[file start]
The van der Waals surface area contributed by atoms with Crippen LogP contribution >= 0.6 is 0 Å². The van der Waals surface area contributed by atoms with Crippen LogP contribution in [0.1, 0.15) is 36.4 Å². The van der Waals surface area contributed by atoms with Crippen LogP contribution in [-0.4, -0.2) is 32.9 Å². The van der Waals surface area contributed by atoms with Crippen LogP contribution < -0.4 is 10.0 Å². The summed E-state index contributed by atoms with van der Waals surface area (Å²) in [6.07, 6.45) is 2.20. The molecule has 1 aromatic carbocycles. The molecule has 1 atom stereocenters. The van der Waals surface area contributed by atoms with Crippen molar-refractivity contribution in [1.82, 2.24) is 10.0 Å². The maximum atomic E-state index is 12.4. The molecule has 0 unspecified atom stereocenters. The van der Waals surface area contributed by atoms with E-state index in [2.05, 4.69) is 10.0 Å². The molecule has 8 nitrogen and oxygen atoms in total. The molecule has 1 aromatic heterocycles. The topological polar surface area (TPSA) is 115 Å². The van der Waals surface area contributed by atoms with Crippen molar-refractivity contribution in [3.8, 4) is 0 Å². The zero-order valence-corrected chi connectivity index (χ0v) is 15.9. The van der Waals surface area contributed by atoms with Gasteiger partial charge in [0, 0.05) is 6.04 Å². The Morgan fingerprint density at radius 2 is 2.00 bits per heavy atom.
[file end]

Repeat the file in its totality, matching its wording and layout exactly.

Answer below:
The van der Waals surface area contributed by atoms with Crippen LogP contribution >= 0.6 is 0 Å². The van der Waals surface area contributed by atoms with Crippen LogP contribution in [0.1, 0.15) is 36.4 Å². The van der Waals surface area contributed by atoms with Crippen LogP contribution in [-0.4, -0.2) is 32.9 Å². The van der Waals surface area contributed by atoms with Crippen LogP contribution < -0.4 is 10.0 Å². The summed E-state index contributed by atoms with van der Waals surface area (Å²) in [6.07, 6.45) is 2.20. The molecule has 1 aromatic carbocycles. The molecule has 1 atom stereocenters. The van der Waals surface area contributed by atoms with Crippen molar-refractivity contribution in [1.82, 2.24) is 10.0 Å². The maximum atomic E-state index is 12.4. The molecule has 0 unspecified atom stereocenters. The van der Waals surface area contributed by atoms with E-state index in [2.05, 4.69) is 10.0 Å². The molecule has 8 nitrogen and oxygen atoms in total. The molecule has 1 aromatic heterocycles. The topological polar surface area (TPSA) is 115 Å². The van der Waals surface area contributed by atoms with Crippen molar-refractivity contribution in [3.8, 4) is 0 Å². The zero-order valence-corrected chi connectivity index (χ0v) is 15.9. The van der Waals surface area contributed by atoms with Gasteiger partial charge in [0, 0.05) is 6.04 Å². The Morgan fingerprint density at radius 2 is 2.00 bits per heavy atom.